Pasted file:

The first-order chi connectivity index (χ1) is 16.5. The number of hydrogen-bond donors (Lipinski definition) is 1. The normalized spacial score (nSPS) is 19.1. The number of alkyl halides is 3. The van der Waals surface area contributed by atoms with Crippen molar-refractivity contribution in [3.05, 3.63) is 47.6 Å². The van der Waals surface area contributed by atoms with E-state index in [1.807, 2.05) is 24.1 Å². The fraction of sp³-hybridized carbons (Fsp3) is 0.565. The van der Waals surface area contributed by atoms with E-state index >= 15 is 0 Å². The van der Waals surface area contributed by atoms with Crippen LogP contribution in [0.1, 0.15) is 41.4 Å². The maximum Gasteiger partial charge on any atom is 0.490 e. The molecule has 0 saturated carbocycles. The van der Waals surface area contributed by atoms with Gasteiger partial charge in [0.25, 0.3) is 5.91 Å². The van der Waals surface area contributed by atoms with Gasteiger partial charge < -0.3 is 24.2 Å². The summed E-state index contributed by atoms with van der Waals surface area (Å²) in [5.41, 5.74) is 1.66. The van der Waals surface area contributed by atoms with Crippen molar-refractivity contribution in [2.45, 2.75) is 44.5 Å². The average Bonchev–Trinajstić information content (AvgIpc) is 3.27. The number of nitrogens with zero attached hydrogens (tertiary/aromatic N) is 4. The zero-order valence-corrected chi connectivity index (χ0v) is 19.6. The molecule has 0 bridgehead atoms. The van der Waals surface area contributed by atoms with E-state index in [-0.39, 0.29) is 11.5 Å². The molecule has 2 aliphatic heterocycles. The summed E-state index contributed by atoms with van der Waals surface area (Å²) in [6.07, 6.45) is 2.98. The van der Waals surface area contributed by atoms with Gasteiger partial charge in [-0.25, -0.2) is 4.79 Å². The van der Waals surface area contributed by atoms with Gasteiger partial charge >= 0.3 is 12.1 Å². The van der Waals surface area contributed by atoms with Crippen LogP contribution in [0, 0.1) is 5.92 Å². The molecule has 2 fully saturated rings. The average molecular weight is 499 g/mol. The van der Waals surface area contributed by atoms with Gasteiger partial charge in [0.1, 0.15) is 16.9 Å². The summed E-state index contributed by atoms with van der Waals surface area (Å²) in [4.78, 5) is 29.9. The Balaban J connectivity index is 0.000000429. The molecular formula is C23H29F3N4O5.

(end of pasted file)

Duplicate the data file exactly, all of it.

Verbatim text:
The first-order chi connectivity index (χ1) is 16.5. The number of hydrogen-bond donors (Lipinski definition) is 1. The normalized spacial score (nSPS) is 19.1. The number of alkyl halides is 3. The van der Waals surface area contributed by atoms with Crippen molar-refractivity contribution in [3.05, 3.63) is 47.6 Å². The van der Waals surface area contributed by atoms with E-state index in [1.807, 2.05) is 24.1 Å². The fraction of sp³-hybridized carbons (Fsp3) is 0.565. The van der Waals surface area contributed by atoms with E-state index >= 15 is 0 Å². The van der Waals surface area contributed by atoms with Crippen LogP contribution in [0.1, 0.15) is 41.4 Å². The maximum Gasteiger partial charge on any atom is 0.490 e. The molecule has 0 saturated carbocycles. The van der Waals surface area contributed by atoms with Gasteiger partial charge in [0.25, 0.3) is 5.91 Å². The van der Waals surface area contributed by atoms with Gasteiger partial charge < -0.3 is 24.2 Å². The summed E-state index contributed by atoms with van der Waals surface area (Å²) in [5.41, 5.74) is 1.66. The van der Waals surface area contributed by atoms with Crippen molar-refractivity contribution in [2.45, 2.75) is 44.5 Å². The average Bonchev–Trinajstić information content (AvgIpc) is 3.27. The number of nitrogens with zero attached hydrogens (tertiary/aromatic N) is 4. The zero-order valence-corrected chi connectivity index (χ0v) is 19.6. The molecule has 0 bridgehead atoms. The van der Waals surface area contributed by atoms with E-state index in [-0.39, 0.29) is 11.5 Å². The molecule has 2 aliphatic heterocycles. The summed E-state index contributed by atoms with van der Waals surface area (Å²) in [6.07, 6.45) is 2.98. The van der Waals surface area contributed by atoms with Gasteiger partial charge in [-0.25, -0.2) is 4.79 Å². The van der Waals surface area contributed by atoms with Gasteiger partial charge >= 0.3 is 12.1 Å². The van der Waals surface area contributed by atoms with Crippen LogP contribution in [0, 0.1) is 5.92 Å². The molecule has 2 fully saturated rings. The average molecular weight is 499 g/mol. The van der Waals surface area contributed by atoms with Gasteiger partial charge in [0.1, 0.15) is 16.9 Å². The summed E-state index contributed by atoms with van der Waals surface area (Å²) in [4.78, 5) is 29.9. The Balaban J connectivity index is 0.000000429. The molecular formula is C23H29F3N4O5.